TESS will use those cameras to monitor the brightness of the nearest and brightest stars in the sky, an approach similar to that used by Kepler, a spacecraft developed originally to monitor one specific region of the sky. Both spacecraft are designed to look for minute, periodic dips in brightness of those stars as planets pass in front of, or transit, them. Chou said that since TESS is designed to conduct photometry, measuring the brightness of the stars in its field of view, “resolution is less important compared to imaging missions like Hubble.” However, astronomers are concerned that there will be some loss of sensitivity because light from the stars will be spread out onto a slightly larger area of the detector.

“The question is how much science degradation will there be in the results,” Boss said. “The TESS team thinks there will be a 10 percent cut in terms of the number of planets that they expect to be able to detect.”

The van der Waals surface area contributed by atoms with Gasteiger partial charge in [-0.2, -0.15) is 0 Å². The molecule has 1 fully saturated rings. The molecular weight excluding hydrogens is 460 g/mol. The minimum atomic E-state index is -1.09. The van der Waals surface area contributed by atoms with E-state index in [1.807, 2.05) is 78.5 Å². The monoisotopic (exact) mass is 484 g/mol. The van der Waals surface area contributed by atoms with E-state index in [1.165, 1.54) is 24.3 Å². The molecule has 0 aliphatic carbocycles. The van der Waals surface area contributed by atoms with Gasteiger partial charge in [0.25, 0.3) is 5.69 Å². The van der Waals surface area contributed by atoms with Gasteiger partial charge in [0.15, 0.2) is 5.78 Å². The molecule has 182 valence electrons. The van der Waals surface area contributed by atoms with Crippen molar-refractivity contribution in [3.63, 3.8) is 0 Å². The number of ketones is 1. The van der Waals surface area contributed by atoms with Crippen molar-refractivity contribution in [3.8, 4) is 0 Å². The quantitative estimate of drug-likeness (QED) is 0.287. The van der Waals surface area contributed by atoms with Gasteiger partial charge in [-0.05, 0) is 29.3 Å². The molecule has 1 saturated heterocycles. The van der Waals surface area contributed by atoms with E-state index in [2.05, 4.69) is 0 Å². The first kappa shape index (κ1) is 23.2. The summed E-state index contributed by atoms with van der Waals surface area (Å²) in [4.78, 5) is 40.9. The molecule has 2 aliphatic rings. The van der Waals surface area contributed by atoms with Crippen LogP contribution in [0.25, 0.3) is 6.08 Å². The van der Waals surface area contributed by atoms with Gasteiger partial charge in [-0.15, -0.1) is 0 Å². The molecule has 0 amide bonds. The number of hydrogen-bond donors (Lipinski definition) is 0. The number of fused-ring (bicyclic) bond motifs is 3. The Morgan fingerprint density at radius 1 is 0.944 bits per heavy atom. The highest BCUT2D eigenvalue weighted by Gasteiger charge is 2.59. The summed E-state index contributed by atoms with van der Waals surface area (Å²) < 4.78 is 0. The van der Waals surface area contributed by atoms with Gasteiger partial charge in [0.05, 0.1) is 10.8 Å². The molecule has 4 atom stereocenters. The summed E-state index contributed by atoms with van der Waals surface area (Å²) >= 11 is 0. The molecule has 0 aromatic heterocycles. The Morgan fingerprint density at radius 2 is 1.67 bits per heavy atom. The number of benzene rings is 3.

It could be that NASA has decided that the cost and delay required to fix this is not worth that 10% loss of data.

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Judge okays TMT permit

In a 305-page decision, an Hawaiian judge has approved a new construction permit for the Thirty Meter Telescope (TMT) on Mauna Kea.

This does not mean that the project now proceeds.

This isn’t the final say on whether the embattled project will proceed.

Now that Amano has issued her 305-page proposed decision and order, the state land board will set a deadline for telescope opponents and permit applicants to file arguments against her recommendations. The board will later hold a hearing and then make the final decision on the project’s conservation district use permit.

Not surprisingly, the Democratic governor of Hawaii issued a short, non-committal statement, stating that he supports “the co-existence of astronomy and culture on Mauna Kea,” whatever that means.